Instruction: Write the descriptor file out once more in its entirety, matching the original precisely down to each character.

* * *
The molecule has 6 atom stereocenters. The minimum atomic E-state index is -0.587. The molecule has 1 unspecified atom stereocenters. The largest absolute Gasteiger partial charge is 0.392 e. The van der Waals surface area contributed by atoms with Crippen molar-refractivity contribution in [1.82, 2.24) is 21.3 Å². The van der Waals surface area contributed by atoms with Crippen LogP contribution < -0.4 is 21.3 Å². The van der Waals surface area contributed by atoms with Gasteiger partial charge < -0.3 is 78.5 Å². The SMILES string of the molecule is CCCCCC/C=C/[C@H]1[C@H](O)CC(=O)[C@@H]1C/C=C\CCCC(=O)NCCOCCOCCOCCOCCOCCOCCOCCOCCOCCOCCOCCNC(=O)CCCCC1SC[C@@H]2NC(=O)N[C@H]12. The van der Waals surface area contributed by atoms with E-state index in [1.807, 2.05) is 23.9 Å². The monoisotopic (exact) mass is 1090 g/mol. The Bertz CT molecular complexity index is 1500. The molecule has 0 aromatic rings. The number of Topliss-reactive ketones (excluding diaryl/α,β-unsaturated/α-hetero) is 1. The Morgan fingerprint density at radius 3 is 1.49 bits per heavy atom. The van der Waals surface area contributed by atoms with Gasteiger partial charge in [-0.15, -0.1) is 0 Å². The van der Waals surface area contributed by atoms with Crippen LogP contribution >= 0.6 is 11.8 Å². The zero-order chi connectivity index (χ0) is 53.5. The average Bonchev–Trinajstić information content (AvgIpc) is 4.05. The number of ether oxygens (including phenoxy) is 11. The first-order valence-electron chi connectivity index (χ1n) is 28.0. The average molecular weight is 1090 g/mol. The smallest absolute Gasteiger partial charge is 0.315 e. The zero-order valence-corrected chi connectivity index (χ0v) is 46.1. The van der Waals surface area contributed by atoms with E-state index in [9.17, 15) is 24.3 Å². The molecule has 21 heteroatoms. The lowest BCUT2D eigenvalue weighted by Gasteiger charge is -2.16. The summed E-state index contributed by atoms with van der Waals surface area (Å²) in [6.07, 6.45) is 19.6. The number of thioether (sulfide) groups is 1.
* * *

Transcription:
The molecule has 6 atom stereocenters. The minimum atomic E-state index is -0.587. The molecule has 1 unspecified atom stereocenters. The largest absolute Gasteiger partial charge is 0.392 e. The van der Waals surface area contributed by atoms with Crippen molar-refractivity contribution in [1.82, 2.24) is 21.3 Å². The van der Waals surface area contributed by atoms with Crippen LogP contribution < -0.4 is 21.3 Å². The van der Waals surface area contributed by atoms with Gasteiger partial charge < -0.3 is 78.5 Å². The SMILES string of the molecule is CCCCCC/C=C/[C@H]1[C@H](O)CC(=O)[C@@H]1C/C=C\CCCC(=O)NCCOCCOCCOCCOCCOCCOCCOCCOCCOCCOCCOCCNC(=O)CCCCC1SC[C@@H]2NC(=O)N[C@H]12. The van der Waals surface area contributed by atoms with E-state index in [1.807, 2.05) is 23.9 Å². The monoisotopic (exact) mass is 1090 g/mol. The Bertz CT molecular complexity index is 1500. The molecule has 0 aromatic rings. The number of Topliss-reactive ketones (excluding diaryl/α,β-unsaturated/α-hetero) is 1. The Morgan fingerprint density at radius 3 is 1.49 bits per heavy atom. The van der Waals surface area contributed by atoms with Gasteiger partial charge in [-0.15, -0.1) is 0 Å². The van der Waals surface area contributed by atoms with Crippen LogP contribution >= 0.6 is 11.8 Å². The zero-order chi connectivity index (χ0) is 53.5. The average Bonchev–Trinajstić information content (AvgIpc) is 4.05. The number of ether oxygens (including phenoxy) is 11. The first-order valence-electron chi connectivity index (χ1n) is 28.0. The average molecular weight is 1090 g/mol. The smallest absolute Gasteiger partial charge is 0.315 e. The zero-order valence-corrected chi connectivity index (χ0v) is 46.1. The van der Waals surface area contributed by atoms with E-state index in [9.17, 15) is 24.3 Å². The molecule has 21 heteroatoms. The lowest BCUT2D eigenvalue weighted by Gasteiger charge is -2.16. The summed E-state index contributed by atoms with van der Waals surface area (Å²) in [6.07, 6.45) is 19.6. The number of thioether (sulfide) groups is 1.